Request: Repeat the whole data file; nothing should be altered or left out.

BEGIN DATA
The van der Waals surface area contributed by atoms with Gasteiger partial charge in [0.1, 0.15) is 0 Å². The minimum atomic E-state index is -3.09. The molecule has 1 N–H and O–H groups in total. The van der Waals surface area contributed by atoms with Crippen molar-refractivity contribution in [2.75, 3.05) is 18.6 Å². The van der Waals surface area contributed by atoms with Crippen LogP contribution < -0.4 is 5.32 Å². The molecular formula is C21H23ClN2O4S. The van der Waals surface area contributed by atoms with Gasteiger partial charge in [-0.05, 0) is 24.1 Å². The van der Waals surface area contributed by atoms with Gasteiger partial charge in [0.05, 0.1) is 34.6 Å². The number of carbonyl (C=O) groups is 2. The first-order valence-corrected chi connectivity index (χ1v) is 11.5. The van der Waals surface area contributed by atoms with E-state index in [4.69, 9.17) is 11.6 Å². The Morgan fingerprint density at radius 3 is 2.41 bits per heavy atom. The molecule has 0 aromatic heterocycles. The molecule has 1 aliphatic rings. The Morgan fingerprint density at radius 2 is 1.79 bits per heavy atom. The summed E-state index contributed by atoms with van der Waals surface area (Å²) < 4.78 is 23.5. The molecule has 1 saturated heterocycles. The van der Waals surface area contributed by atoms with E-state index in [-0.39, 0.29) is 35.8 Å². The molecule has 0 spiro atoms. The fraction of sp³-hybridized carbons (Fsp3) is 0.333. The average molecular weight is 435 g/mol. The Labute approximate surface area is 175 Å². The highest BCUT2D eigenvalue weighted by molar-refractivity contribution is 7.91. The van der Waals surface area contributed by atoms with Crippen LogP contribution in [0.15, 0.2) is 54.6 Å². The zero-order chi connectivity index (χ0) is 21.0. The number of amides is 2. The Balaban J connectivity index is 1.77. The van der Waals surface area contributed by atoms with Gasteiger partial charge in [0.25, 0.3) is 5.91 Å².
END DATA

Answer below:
The van der Waals surface area contributed by atoms with Gasteiger partial charge in [0.1, 0.15) is 0 Å². The minimum atomic E-state index is -3.09. The molecule has 1 N–H and O–H groups in total. The van der Waals surface area contributed by atoms with Crippen molar-refractivity contribution in [2.75, 3.05) is 18.6 Å². The van der Waals surface area contributed by atoms with Crippen LogP contribution < -0.4 is 5.32 Å². The molecular formula is C21H23ClN2O4S. The van der Waals surface area contributed by atoms with Gasteiger partial charge in [-0.05, 0) is 24.1 Å². The van der Waals surface area contributed by atoms with Gasteiger partial charge in [0.05, 0.1) is 34.6 Å². The number of carbonyl (C=O) groups is 2. The first-order valence-corrected chi connectivity index (χ1v) is 11.5. The van der Waals surface area contributed by atoms with E-state index in [4.69, 9.17) is 11.6 Å². The Morgan fingerprint density at radius 3 is 2.41 bits per heavy atom. The molecule has 0 aromatic heterocycles. The molecule has 1 aliphatic rings. The Morgan fingerprint density at radius 2 is 1.79 bits per heavy atom. The summed E-state index contributed by atoms with van der Waals surface area (Å²) < 4.78 is 23.5. The molecule has 1 saturated heterocycles. The van der Waals surface area contributed by atoms with E-state index in [-0.39, 0.29) is 35.8 Å². The molecule has 0 spiro atoms. The fraction of sp³-hybridized carbons (Fsp3) is 0.333. The average molecular weight is 435 g/mol. The Labute approximate surface area is 175 Å². The highest BCUT2D eigenvalue weighted by molar-refractivity contribution is 7.91. The van der Waals surface area contributed by atoms with Crippen LogP contribution in [0.15, 0.2) is 54.6 Å². The zero-order chi connectivity index (χ0) is 21.0. The number of amides is 2. The Balaban J connectivity index is 1.77. The van der Waals surface area contributed by atoms with Gasteiger partial charge in [0.25, 0.3) is 5.91 Å².